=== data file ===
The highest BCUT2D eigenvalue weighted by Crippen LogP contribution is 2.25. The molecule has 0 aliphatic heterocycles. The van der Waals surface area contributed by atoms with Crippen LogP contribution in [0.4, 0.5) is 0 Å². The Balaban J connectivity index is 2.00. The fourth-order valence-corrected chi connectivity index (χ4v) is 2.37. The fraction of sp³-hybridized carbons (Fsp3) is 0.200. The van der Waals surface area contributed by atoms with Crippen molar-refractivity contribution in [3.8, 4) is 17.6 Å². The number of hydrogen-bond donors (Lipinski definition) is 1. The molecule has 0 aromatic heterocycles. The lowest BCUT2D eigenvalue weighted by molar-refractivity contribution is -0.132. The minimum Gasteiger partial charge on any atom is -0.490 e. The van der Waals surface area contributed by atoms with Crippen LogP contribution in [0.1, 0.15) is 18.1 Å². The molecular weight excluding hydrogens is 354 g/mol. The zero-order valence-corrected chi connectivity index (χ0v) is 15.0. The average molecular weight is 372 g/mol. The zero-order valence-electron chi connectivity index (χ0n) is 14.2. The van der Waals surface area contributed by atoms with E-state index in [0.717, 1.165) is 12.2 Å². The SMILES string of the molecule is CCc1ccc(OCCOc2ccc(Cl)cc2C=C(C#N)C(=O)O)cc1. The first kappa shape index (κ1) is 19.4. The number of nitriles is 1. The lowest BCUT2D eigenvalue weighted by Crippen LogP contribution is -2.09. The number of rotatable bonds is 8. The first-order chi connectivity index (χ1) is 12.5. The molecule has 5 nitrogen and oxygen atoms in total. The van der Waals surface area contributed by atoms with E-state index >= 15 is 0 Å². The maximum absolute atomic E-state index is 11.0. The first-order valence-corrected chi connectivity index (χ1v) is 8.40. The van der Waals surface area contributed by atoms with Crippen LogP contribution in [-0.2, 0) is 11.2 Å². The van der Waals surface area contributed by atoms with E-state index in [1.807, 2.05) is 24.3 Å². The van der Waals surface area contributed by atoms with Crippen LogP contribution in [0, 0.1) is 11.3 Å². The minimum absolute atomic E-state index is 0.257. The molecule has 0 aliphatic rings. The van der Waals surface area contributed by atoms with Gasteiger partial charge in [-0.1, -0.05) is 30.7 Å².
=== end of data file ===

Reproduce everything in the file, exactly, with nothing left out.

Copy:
The highest BCUT2D eigenvalue weighted by Crippen LogP contribution is 2.25. The molecule has 0 aliphatic heterocycles. The van der Waals surface area contributed by atoms with Crippen LogP contribution in [0.4, 0.5) is 0 Å². The Balaban J connectivity index is 2.00. The fourth-order valence-corrected chi connectivity index (χ4v) is 2.37. The fraction of sp³-hybridized carbons (Fsp3) is 0.200. The van der Waals surface area contributed by atoms with Crippen molar-refractivity contribution in [3.8, 4) is 17.6 Å². The number of hydrogen-bond donors (Lipinski definition) is 1. The molecule has 0 aromatic heterocycles. The lowest BCUT2D eigenvalue weighted by molar-refractivity contribution is -0.132. The minimum Gasteiger partial charge on any atom is -0.490 e. The van der Waals surface area contributed by atoms with Crippen LogP contribution in [0.1, 0.15) is 18.1 Å². The molecular weight excluding hydrogens is 354 g/mol. The zero-order valence-corrected chi connectivity index (χ0v) is 15.0. The average molecular weight is 372 g/mol. The zero-order valence-electron chi connectivity index (χ0n) is 14.2. The van der Waals surface area contributed by atoms with E-state index in [0.717, 1.165) is 12.2 Å². The SMILES string of the molecule is CCc1ccc(OCCOc2ccc(Cl)cc2C=C(C#N)C(=O)O)cc1. The first kappa shape index (κ1) is 19.4. The number of nitriles is 1. The lowest BCUT2D eigenvalue weighted by Crippen LogP contribution is -2.09. The number of rotatable bonds is 8. The first-order chi connectivity index (χ1) is 12.5. The molecule has 5 nitrogen and oxygen atoms in total. The van der Waals surface area contributed by atoms with E-state index >= 15 is 0 Å². The maximum absolute atomic E-state index is 11.0. The first-order valence-corrected chi connectivity index (χ1v) is 8.40. The van der Waals surface area contributed by atoms with Crippen LogP contribution in [-0.2, 0) is 11.2 Å². The van der Waals surface area contributed by atoms with E-state index in [1.807, 2.05) is 24.3 Å². The van der Waals surface area contributed by atoms with Crippen LogP contribution in [0, 0.1) is 11.3 Å². The minimum absolute atomic E-state index is 0.257. The molecule has 0 aliphatic rings. The van der Waals surface area contributed by atoms with Gasteiger partial charge in [-0.1, -0.05) is 30.7 Å².